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Venezuela arrests alleged car bomber

By Agencies in Caracas | China Daily | Updated: 2014-02-26 07:16

Venezuelan President Nicolas Maduro told reporters on Monday that a "mercenary from the Middle East" had been arrested for allegedly plotting to set off car bombs in the Latin American country.

The arrest comes against the background of increasing violence across the country as opposition forces continue protests that have left at least 14 people dead in the past three weeks.

Since the protests began, Maduro has made claims that foreign countries, particularly the United States, are stirring unrest in Venezuela in an effort to bring down his government.

Maduro announced the arrest of the terror suspect in Aragua state during a radio and television address but did not give the man's nationality.

Aragua state governor Tareck El Aissami later tweeted that the suspect, identified as Jayssam Mokded Mokded, was detained in Maracay with an armed car, and with US and Colombian communications equipment.

US media identified Mokded as a resident of the US state of Florida; they did not give his nationality but his business is in a town with a large Venezuelan community.

Opposition protesters, including students, erected barricades in major cities on Monday in some of the most strident demonstrations against Maduro's government since the protests began.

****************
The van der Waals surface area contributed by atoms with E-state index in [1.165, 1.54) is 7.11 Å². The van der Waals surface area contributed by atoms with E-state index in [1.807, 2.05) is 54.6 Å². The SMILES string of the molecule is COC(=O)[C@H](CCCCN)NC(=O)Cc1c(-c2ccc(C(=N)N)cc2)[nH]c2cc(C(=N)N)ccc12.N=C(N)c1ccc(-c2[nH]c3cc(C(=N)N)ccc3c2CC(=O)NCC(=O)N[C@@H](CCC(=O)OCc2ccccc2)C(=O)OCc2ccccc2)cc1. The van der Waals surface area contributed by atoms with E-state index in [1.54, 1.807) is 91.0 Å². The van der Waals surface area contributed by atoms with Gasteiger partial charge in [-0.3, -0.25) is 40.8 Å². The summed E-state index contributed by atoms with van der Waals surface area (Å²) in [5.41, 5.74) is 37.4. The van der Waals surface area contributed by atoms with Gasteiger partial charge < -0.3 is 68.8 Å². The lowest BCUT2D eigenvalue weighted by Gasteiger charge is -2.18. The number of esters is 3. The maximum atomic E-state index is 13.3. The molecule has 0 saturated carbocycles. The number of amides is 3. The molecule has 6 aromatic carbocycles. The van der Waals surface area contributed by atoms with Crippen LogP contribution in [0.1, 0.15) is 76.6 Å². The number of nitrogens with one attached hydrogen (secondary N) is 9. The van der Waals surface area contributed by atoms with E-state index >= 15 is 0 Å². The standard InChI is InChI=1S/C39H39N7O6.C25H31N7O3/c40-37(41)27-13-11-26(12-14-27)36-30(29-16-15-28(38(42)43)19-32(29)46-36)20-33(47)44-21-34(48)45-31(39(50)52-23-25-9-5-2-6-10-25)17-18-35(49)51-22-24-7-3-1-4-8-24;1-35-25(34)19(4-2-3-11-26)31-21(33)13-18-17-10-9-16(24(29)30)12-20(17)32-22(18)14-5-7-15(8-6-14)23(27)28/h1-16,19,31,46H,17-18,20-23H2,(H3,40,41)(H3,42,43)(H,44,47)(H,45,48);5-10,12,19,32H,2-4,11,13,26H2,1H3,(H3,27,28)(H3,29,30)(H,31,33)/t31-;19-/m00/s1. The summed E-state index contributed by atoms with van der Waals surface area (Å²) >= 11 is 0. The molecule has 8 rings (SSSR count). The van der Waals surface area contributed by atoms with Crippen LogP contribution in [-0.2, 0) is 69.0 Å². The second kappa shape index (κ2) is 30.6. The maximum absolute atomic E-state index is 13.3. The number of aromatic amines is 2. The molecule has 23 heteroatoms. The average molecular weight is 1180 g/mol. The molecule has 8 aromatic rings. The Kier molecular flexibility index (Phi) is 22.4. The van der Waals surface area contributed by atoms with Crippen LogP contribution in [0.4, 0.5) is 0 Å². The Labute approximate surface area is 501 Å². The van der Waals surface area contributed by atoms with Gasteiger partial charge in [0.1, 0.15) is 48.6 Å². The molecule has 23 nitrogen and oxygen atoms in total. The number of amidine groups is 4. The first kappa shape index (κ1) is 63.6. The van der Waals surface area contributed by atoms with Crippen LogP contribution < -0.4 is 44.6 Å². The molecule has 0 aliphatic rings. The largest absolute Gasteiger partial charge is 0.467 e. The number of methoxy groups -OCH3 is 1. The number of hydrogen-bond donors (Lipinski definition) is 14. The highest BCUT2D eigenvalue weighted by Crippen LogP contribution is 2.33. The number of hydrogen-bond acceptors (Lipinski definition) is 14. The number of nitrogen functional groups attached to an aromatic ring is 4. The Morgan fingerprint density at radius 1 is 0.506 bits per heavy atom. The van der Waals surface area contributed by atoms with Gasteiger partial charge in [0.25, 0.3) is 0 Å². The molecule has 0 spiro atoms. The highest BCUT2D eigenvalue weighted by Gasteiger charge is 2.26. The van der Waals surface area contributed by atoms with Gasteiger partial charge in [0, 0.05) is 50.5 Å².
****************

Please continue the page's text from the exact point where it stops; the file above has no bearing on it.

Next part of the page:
Tires were burned in cities from the Andes to the plains to Caracas near the Caribbean, adding to the pressure on Maduro's administration.

Police firing tear gas dispersed some 50 demonstrators in Caracas late on Monday. They had been blocking streets with barricades in the posh district of Chacao.

Protests continue

In San Cristobal, near the Colombian border, where some of the country's recent protests first erupted among students on Feb 4, riot police used tear gas to break up a demonstration.

In the latest reported death, a student who was on a rooftop terrace fell backward to his death on the street as police were breaking up the crowd.

With 45 people still under arrest after marches largely inspired by the country's dire shortages of basic goods and longstanding problems with inflation, the potential for escalation remained palpable.

In a rare public split within Maduro's ranks, a ruling party governor called for the release of all jailed protesters, an intervention that came ahead of a meeting of his counterparts, called by the president.

Jose Gregorio Vielma Mora, the governor of the western state of Tachira where the student-led protests began, also criticized the government's use of the military, calling the response "a grave error" and "unacceptable excess".

Maduro insists the protests are a US-inspired coup d'etat to assail his rule, less than a year since he was narrowly elected successor to the late icon Hugo Chavez, whose policies he has continued.

The students, however, have been a vanguard for public outrage at what they see as grim prospects for Venezuelans that they attribute to economic mismanagement under Maduro and Chavez.

Around 50,000 people turned out on Saturday for a massive demonstration called by Henrique Capriles, who lost to Maduro in the 2013 election while disputing the vote but who has remained in the background of the latest protests.

Capriles did not attend the governors' meeting on Monday. "I am not going to make Nicolas Maduro look good. ... That is what they want, that I go there as if the country was absolutely normal," he said.


 Venezuela arrests alleged car bomber

Anti-government demonstrators clash with riot police at Altamira Square in Caracas, Venezuela, on Monday. Carlos Garcia Rawllins / Reuters

(China Daily 02/26/2014 page10)

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